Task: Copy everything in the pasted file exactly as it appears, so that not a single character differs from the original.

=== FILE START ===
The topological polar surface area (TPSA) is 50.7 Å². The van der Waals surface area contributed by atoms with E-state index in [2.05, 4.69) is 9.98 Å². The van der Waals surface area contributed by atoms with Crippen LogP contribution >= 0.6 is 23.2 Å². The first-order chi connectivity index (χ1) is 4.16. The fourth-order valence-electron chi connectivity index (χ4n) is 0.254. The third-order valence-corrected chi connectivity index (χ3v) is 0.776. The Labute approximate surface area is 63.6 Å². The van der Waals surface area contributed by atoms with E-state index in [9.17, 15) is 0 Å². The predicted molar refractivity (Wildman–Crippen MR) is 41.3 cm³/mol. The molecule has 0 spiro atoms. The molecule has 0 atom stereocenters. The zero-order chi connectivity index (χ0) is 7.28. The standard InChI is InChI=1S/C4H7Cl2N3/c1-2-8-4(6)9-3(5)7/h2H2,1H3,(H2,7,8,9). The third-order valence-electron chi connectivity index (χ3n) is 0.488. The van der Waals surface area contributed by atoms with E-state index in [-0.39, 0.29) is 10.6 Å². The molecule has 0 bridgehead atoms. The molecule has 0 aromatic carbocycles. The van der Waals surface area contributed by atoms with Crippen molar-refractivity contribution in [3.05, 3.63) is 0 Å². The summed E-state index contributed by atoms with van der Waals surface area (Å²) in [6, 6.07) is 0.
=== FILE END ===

The topological polar surface area (TPSA) is 50.7 Å². The van der Waals surface area contributed by atoms with E-state index in [2.05, 4.69) is 9.98 Å². The van der Waals surface area contributed by atoms with Crippen LogP contribution >= 0.6 is 23.2 Å². The first-order chi connectivity index (χ1) is 4.16. The fourth-order valence-electron chi connectivity index (χ4n) is 0.254. The third-order valence-corrected chi connectivity index (χ3v) is 0.776. The Labute approximate surface area is 63.6 Å². The van der Waals surface area contributed by atoms with E-state index in [9.17, 15) is 0 Å². The predicted molar refractivity (Wildman–Crippen MR) is 41.3 cm³/mol. The molecule has 0 spiro atoms. The molecule has 0 atom stereocenters. The zero-order chi connectivity index (χ0) is 7.28. The standard InChI is InChI=1S/C4H7Cl2N3/c1-2-8-4(6)9-3(5)7/h2H2,1H3,(H2,7,8,9). The third-order valence-electron chi connectivity index (χ3n) is 0.488. The van der Waals surface area contributed by atoms with E-state index in [-0.39, 0.29) is 10.6 Å². The molecule has 0 bridgehead atoms. The molecule has 0 aromatic carbocycles. The van der Waals surface area contributed by atoms with Crippen molar-refractivity contribution in [3.05, 3.63) is 0 Å². The summed E-state index contributed by atoms with van der Waals surface area (Å²) in [6, 6.07) is 0.